Not having to explain yourself doesn't mean not talking about it. It means the tapper gets to control how much detail and depth goes into the conversation and that conversation can take place at a speed they can tolerate. People cannot demand justification as to why the card was tapped and try to determine if its use was "appropriate"; they simply accept it was. The tapper will almost certainly be falling over themselves telling you what caused the tap so you don't get close to doing it again.
 

pemerton

Legend
If one person doesn't like horror films we don't invite that person on those occasions when we're going to see one.
it's really much closer to the group having a horror movie night and someone else trying to change the genre.
I don't have much to add to [MENTION=23935]Nagol[/MENTION]'s reply. Turning up to play a RPG isn't, per se, turning up to be reminded of some unpleasant or traumatic personal incident that you're rather not (re)engage with as part of your leisure time.

To use the spiders/bugs example that has been brought up a few times in the thread: is turning up to play a RPG ipso facto agreeing to be freaked out by bug narratives? I don't see how it is, and I don't see how it's any sort of "tyranny" or "entitlement" to ask the group to step back from that.
 

MNblockhead

A Title Much Cooler Than Anything on the Old Site
I don't have much to add to @Nagol's reply. Turning up to play an RPG isn't, per se, turning up to be reminded of some unpleasant or traumatic personal incident that you're rather not (re)engage with as part of your leisure time.

To use the spiders/bugs example that has been brought up a few times in the thread: is turning up to play an RPG ipso facto agreeing to be freaked out by bug narratives? I don't see how it is, and I don't see how it's any sort of "tyranny" or "entitlement" to ask the group to step back from that.

It isn't tyranny or entitlement, but it can still tank the session. Let's say I plan an entire 6-hour session involving a party getting caught up in a dispute between a Spirit Naga and Guardian Naga. The Guardian naga is served by a group of Yuan-ti. Various serpents of mundane and giant variety also figure strongly in the session.

One of the players who show up to the game turns out to have a crippling fear of snakes.

If this is my home game, I scrap the game and we play something else that evening. But what do I do at a convention? I think I would have to explain to the player that this isn't the right adventure for them. Normally, good descriptions should avoid this, but sometimes the nature of the antagonists is not given because it would be a spoiler. Or maybe the player didn't know what a "naga" or Yuanti is.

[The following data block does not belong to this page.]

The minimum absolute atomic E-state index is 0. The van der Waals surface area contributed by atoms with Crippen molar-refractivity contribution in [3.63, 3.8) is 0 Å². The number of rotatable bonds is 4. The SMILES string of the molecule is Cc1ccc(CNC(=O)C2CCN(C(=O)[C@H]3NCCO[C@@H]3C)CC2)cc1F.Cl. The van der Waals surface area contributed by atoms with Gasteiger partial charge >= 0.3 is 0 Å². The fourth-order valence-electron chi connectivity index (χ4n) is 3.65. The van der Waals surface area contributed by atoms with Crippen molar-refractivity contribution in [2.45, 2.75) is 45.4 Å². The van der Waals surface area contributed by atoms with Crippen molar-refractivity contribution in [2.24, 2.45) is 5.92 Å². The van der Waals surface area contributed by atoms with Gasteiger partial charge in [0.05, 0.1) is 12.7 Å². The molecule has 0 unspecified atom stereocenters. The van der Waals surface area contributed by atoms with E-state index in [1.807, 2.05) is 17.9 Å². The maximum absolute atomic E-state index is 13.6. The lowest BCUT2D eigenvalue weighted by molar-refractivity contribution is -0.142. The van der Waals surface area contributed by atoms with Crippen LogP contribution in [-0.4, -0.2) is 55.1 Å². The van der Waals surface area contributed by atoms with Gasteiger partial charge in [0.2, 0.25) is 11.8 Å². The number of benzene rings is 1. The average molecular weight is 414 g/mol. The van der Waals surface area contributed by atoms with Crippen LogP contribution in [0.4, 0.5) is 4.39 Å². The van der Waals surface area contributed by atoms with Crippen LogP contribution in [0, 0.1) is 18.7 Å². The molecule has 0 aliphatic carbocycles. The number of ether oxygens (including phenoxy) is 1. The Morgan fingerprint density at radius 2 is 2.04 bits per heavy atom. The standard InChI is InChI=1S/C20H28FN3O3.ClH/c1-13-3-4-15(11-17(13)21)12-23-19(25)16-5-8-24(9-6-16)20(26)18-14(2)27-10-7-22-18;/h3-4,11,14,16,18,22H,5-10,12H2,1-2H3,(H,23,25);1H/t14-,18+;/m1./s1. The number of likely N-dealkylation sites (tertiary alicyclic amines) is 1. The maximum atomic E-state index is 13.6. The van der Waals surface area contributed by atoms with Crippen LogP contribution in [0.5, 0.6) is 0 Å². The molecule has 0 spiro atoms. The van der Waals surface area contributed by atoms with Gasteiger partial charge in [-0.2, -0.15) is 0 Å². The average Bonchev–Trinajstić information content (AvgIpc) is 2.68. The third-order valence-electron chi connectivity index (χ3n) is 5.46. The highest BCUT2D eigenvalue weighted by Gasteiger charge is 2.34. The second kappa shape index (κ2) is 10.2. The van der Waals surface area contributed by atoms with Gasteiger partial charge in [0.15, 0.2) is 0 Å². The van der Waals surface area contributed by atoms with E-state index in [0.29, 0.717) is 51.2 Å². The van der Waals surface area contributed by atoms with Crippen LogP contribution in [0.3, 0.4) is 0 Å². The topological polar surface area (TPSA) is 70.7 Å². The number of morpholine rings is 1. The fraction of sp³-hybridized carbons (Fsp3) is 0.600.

pemerton

Legend
It isn't tyranny or entitlement, but it can still tank the session.
Do your (or anyone else) have any actual examples of this from real life? This is one domain where I'm rather sceptical of "what ifs".

Let's say I plan an entire 6-hour session involving a party getting caught up in a dispute between a Spirit Naga and Guardian Naga. The Guardian naga is served by a group of Yuan-ti. Various serpents of mundane and giant variety also figure strongly in the session.

One of the players who show up to the game turns out to have a crippling fear of snakes.

If this is my home game, I scrap the game and we play something else that evening. But what do I do at a convention? I think I would have to explain to the player that this isn't the right adventure for them. Normally, good descriptions should avoid this, but sometimes the nature of the antagonists is not given because it would be a spoiler.
I find it fairly hard to imagine this game being promoted at a convention without the term "scale(s)" or "serpent(s)" or something similar being in the title. I mean, if the whole session involves yuan ti and nagas, where is the spoiler in such a title?
 

Morrus

Well, that was fun
Staff member
and b) horribly open to abuse.

If the folks you game with cheat or abuse the rules or systems, I think the problem probably lies elsewhere. It's not the card. I think it's reasonable to assume people will act in good faith, and if not then you'd have to deal with that issue some other way.

I've never used the card, and probably never will. But I don't have a problem with it.
 

Nagol

Unimportant
It isn't tyranny or entitlement, but it can still tank the session. Let's say I plan an entire 6-hour session involving a party getting caught up in a dispute between a Spirit Naga and Guardian Naga. The Guardian naga is served by a group of Yuan-ti. Various serpents of mundane and giant variety also figure strongly in the session.

One of the players who show up to the game turns out to have a crippling fear of snakes.

If this is my home game, I scrap the game and we play something else that evening. But what do I do at a convention? I think I would have to explain to the player that this isn't the right adventure for them. Normally, good descriptions should avoid this, but sometimes the nature of the antagonists is not given because it would be a spoiler. Or maybe the player didn't know what a "naga" or Yuanti is.

Finding an unexpected sore spot could tank a session, sure. It's likely to tank a session regardless of using the X card though as the player suddenly leaves or acts out.

If a player knows the appearance of snakes are crippling weakness in their play then they should learn what a naga and other iconic triggers are. If they are still caught in a adventure dominated by that form at a convention then it pretty much sucks to be them and they should bow out.

The X-card is a single tool not a panacea. It doesn't obviate the players from knowing their limits and discussing well-defined types upfront. It acts a safety valve for unexpected situations.